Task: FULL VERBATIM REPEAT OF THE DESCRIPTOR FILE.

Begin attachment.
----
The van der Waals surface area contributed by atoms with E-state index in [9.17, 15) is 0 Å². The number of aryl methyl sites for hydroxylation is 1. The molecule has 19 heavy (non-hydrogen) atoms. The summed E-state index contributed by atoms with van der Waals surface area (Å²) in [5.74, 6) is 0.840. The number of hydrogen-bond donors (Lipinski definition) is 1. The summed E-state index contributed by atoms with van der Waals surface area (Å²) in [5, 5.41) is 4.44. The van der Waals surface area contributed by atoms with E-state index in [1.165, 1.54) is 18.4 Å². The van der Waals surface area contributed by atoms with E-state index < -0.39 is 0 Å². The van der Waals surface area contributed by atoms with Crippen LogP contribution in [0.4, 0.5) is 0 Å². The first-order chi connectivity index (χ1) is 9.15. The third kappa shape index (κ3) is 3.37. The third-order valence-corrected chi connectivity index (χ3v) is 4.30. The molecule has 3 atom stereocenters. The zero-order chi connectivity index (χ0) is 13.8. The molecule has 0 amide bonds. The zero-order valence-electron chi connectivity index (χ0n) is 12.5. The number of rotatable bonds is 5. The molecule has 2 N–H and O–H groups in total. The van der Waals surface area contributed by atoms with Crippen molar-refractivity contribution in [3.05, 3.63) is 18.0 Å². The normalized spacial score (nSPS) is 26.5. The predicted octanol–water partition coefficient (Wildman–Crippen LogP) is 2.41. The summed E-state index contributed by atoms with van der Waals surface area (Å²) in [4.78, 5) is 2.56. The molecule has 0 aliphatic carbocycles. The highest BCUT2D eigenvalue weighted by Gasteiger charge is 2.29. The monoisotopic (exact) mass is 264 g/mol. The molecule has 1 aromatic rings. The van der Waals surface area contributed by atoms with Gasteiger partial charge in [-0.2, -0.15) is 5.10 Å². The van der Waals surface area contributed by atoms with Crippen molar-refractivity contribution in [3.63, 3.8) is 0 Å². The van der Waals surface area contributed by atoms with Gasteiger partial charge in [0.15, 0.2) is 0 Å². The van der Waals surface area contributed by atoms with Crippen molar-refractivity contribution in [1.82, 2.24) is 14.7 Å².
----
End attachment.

The van der Waals surface area contributed by atoms with E-state index in [9.17, 15) is 0 Å². The number of aryl methyl sites for hydroxylation is 1. The molecule has 19 heavy (non-hydrogen) atoms. The summed E-state index contributed by atoms with van der Waals surface area (Å²) in [5.74, 6) is 0.840. The number of hydrogen-bond donors (Lipinski definition) is 1. The summed E-state index contributed by atoms with van der Waals surface area (Å²) in [5, 5.41) is 4.44. The van der Waals surface area contributed by atoms with E-state index in [1.165, 1.54) is 18.4 Å². The van der Waals surface area contributed by atoms with E-state index < -0.39 is 0 Å². The van der Waals surface area contributed by atoms with Crippen LogP contribution in [0.4, 0.5) is 0 Å². The first-order chi connectivity index (χ1) is 9.15. The third kappa shape index (κ3) is 3.37. The third-order valence-corrected chi connectivity index (χ3v) is 4.30. The molecule has 3 atom stereocenters. The zero-order chi connectivity index (χ0) is 13.8. The molecule has 0 amide bonds. The zero-order valence-electron chi connectivity index (χ0n) is 12.5. The number of rotatable bonds is 5. The molecule has 2 N–H and O–H groups in total. The van der Waals surface area contributed by atoms with Crippen molar-refractivity contribution in [3.05, 3.63) is 18.0 Å². The normalized spacial score (nSPS) is 26.5. The predicted octanol–water partition coefficient (Wildman–Crippen LogP) is 2.41. The summed E-state index contributed by atoms with van der Waals surface area (Å²) in [4.78, 5) is 2.56. The molecule has 0 aliphatic carbocycles. The highest BCUT2D eigenvalue weighted by Gasteiger charge is 2.29. The monoisotopic (exact) mass is 264 g/mol. The molecule has 1 aromatic rings. The van der Waals surface area contributed by atoms with Gasteiger partial charge in [-0.2, -0.15) is 5.10 Å². The van der Waals surface area contributed by atoms with Crippen molar-refractivity contribution in [3.63, 3.8) is 0 Å². The van der Waals surface area contributed by atoms with Gasteiger partial charge in [0.15, 0.2) is 0 Å². The van der Waals surface area contributed by atoms with Crippen molar-refractivity contribution in [1.82, 2.24) is 14.7 Å².